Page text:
When you hear someone say they saved a kitten with breast milk, without a doubt the first thing you think is, "Wait, whaaat?" It's just not something you mention out to lunch with your friends or casually when talking about the events of your week. Not until faced with the decision would I have ever thought I would have to give a kitten breast milk in place of cat's milk. But I did!
It all started a few short weeks ago when I took in my cat Phoebe. Phoebe is an adorable orange black and white street cat that pretty much adopted me. I named her Phoebe in honor of one of my favorite episodes of "Friends" where Phoebe finds a dumpster cat, names it Smelly Cat, and goes on to write a song about it.
Our first time meeting was when I was startled to find her sitting outside my kitchen window at 6am one rainy Friday morning. At the time she didn't look so cute or adorable. In fact she looked rather sinister. She must have sat out there on the window for at least 3 hours watching me make breakfast, wash dishes and clean the refrigerator. I enjoyed her quiet company and that earned her some leftover food I would have otherwise just thrown in the trash. She meowed her thank you and came over for me to pet her. We were instantly in love.
After that she started coming to my house two or three times a day for meals. One morning I was in the shower with my bathroom window opened to let out the steam and right while I was in the middle of my morning in-house shower performance, I saw something leap right through the window and make a dash for the kitchen.
I ran out in a towel to find that it was the cat just strutting around like she owned the place. I was amused, once I caught my breath, and was actually more than happy to accommodate her -- however, I have two small children and a Pomeranian. I needed to be sure she was free of fleas, ticks, and anything else she might have picked up in the streets. Later that night I ran to the supermarket to get a “kitty rescue kit.”
I pretty much just tossed together a bunch of items I thought would get her started (brush, litter box and litter, cat food, flea and tick spray and spray shampoo). She absolutely hated being “treated” and prepared for her new life as a domestic kitty. Once I was done chasing her around the house and rubbing her down with Hartz products, I solidified our union with an adorable pink collar that had a little bell attached.
Finally, I introduced her to my lil ones. My son Dante who is 4 and my daughter Jordan who is 1 both loved her on sight. My dog Bowser (7 years old) was less than thrilled about sharing his castle. It took 3 days of them being in separate rooms before he warmed up to her being the new kid.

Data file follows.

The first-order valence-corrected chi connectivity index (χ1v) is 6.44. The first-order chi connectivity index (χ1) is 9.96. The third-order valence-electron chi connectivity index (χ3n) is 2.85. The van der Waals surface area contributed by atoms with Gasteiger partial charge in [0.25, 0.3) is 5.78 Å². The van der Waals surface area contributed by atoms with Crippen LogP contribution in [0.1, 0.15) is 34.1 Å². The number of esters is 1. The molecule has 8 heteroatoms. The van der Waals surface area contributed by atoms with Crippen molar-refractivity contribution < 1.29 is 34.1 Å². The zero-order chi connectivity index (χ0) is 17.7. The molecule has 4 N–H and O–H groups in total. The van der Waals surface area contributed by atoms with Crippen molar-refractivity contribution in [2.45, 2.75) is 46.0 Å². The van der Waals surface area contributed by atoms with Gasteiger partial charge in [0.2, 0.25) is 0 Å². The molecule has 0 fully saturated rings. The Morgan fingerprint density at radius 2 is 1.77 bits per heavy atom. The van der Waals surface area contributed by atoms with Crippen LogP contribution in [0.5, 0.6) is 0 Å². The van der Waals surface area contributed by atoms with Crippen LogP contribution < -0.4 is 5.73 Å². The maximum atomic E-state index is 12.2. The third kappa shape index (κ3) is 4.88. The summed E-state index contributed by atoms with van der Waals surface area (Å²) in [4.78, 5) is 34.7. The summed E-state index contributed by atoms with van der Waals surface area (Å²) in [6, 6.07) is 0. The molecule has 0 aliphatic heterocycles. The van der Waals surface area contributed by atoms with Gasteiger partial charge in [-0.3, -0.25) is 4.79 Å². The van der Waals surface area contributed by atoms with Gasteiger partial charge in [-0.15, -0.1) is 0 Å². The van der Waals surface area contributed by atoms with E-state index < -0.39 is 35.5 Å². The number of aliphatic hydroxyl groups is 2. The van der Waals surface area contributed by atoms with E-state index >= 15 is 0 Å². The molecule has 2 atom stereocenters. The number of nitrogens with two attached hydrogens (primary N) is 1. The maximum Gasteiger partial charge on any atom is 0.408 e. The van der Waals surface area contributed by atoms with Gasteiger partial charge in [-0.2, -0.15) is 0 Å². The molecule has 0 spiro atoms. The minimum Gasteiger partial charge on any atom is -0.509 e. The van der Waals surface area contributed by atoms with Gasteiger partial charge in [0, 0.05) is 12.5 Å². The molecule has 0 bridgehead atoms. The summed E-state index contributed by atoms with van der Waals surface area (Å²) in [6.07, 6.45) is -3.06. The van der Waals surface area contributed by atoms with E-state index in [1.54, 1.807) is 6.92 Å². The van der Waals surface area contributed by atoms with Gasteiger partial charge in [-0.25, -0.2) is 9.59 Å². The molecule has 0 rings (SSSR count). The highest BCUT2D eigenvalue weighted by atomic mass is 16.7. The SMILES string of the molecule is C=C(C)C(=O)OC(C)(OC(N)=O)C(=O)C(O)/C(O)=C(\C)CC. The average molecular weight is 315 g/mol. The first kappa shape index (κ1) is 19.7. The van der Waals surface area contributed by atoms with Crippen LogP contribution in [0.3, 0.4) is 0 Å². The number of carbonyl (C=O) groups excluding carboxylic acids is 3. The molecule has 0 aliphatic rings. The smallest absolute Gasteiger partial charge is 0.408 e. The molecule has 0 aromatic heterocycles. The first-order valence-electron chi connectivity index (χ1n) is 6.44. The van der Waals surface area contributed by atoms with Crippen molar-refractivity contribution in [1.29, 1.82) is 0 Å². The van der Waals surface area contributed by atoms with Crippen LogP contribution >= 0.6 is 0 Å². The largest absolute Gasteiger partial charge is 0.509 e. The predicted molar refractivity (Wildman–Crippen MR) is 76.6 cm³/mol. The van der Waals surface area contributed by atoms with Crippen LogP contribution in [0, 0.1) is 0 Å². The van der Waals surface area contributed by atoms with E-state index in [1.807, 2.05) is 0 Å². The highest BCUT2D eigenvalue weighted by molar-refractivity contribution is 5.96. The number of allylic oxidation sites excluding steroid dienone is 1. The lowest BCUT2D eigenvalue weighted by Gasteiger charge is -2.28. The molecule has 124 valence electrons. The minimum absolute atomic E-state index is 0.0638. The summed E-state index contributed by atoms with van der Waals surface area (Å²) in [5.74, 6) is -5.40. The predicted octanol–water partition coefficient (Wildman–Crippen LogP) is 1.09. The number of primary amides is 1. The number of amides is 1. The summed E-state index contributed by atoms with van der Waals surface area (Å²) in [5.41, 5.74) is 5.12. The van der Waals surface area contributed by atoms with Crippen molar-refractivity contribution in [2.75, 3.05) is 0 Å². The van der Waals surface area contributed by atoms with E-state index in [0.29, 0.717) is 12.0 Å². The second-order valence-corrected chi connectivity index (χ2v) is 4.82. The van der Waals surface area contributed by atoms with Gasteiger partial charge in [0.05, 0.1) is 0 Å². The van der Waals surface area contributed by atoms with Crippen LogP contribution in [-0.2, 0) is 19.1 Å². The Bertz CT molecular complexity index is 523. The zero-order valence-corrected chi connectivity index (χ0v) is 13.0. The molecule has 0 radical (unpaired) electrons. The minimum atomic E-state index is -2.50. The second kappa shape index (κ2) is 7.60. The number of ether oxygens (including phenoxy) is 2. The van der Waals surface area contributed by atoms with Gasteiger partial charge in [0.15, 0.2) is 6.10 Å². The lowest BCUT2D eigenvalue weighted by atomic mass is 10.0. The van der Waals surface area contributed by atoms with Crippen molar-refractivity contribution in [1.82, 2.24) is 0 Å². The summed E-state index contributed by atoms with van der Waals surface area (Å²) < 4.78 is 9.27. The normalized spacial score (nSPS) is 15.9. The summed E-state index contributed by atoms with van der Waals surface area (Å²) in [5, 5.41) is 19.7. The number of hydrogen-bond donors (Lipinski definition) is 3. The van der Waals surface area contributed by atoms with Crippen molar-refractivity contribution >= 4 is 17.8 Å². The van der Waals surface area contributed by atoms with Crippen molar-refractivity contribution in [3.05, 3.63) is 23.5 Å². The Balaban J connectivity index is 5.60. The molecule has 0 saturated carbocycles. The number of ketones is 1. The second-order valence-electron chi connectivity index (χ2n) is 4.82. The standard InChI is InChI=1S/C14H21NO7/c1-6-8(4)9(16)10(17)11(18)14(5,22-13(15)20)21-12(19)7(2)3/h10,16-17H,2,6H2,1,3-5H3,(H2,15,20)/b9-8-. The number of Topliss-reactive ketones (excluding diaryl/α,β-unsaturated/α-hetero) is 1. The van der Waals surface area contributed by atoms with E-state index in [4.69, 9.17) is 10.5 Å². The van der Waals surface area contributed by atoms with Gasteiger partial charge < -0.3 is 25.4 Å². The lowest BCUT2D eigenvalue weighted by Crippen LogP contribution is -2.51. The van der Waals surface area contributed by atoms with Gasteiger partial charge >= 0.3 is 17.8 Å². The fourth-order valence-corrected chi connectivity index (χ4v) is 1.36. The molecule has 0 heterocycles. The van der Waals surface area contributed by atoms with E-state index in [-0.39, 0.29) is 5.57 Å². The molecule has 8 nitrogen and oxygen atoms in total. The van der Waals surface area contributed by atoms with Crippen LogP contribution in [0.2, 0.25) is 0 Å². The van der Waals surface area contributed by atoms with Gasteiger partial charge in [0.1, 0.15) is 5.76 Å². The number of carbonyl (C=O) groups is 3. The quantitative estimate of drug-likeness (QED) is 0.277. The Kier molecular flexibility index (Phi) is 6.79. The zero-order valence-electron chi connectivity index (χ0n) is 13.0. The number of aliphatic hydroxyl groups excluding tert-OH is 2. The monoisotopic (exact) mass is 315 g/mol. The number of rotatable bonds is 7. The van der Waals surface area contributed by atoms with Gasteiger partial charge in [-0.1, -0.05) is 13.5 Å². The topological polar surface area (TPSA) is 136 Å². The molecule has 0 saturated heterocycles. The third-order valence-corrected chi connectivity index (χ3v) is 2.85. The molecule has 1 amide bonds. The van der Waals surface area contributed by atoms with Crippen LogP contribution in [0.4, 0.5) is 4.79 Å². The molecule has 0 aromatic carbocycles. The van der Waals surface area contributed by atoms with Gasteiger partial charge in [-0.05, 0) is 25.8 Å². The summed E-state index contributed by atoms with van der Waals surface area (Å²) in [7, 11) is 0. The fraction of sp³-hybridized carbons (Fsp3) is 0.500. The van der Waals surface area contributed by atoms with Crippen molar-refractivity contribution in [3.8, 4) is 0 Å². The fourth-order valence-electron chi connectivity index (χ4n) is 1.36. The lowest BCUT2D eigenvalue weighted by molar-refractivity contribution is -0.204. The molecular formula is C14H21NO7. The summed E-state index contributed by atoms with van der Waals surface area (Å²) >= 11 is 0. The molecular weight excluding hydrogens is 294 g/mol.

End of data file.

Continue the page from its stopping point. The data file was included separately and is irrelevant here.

Shortly after taking her in I noticed that she was a little pudgy in the belly and soon I could feel the kittens moving with my hand. I did some researching and Googling to try and get an idea of how far along she might be and realized she was in her last days. At this point I was very excited but also unsure of what I could do to make my cat more comfortable, so I went into my own little nesting period and cleaned an area for her and made her a soft little birthing suite out of sheets and put it under a table in my bedroom.
I soon learned (while watching her give birth on a bunch of my shirts) that she knew better than me how all this works. Nature took its course and she gave birth in my closet. Phoebe had four adorable kittens and I was already set to name them and add them to my collection. What I wasn't prepared for was for 3 of her 4 kittens to all die within the first 2 days of life. They were all very weak and not feeding. It was heartbreaking. Unlike dogs, who eat their weak pups, cats simply reject them and refuse to feed them.
When Phoebe was down to her last baby, I was determined to save her. This last kitten was so weak she couldn't hold her neck up. Nothing could make this kitten eat -- she was even too weak to suckle from her mother, just barely moving. Finally, again I did some swift Googling and came across someone asking if breast milk from humans could be fed to a kitten who was ill.
There were many opposing responses, some pointing out that breast milk was species-specific while others mentioned the fact that humans drink cows milk.
I didn't care how crazy the idea was -- I figured it was worth a try. So I started pumping away just as I pump for my 1-year-old daughter. I pumped just enough milk to fit in a tiny dropper and started to feed the kitten from it. Almost immediately the kitten started to move and she was eating from the dropper like she was starving!
I was so relieved to see her actually eating and showing signs of hope. From that point on, I started pumping and storing milk for her and feeding her every hour like clock work.
After 3 days she was looking healthy, moving and even making small kitty sounds and crying when she was hungry. On the 4th day I thought I would try to get her back to her mama who was still somewhat rejecting her. I started by just squeezing a little milk from Phoebe's nipple and putting her baby to it so that she could feel and taste the milk, after a few tries and some coaxing I am proud to say that it worked. A week later, her eyes finally opened and she's been nursing from her mother ever since.
The baby kitten will be one month on the 22nd of July and she's as healthy as ever and happy with her mom. This is without a doubt the strangest breast milk story I personally have to tell -- but I must admit, I now have a whole new respect for the power of breast milk.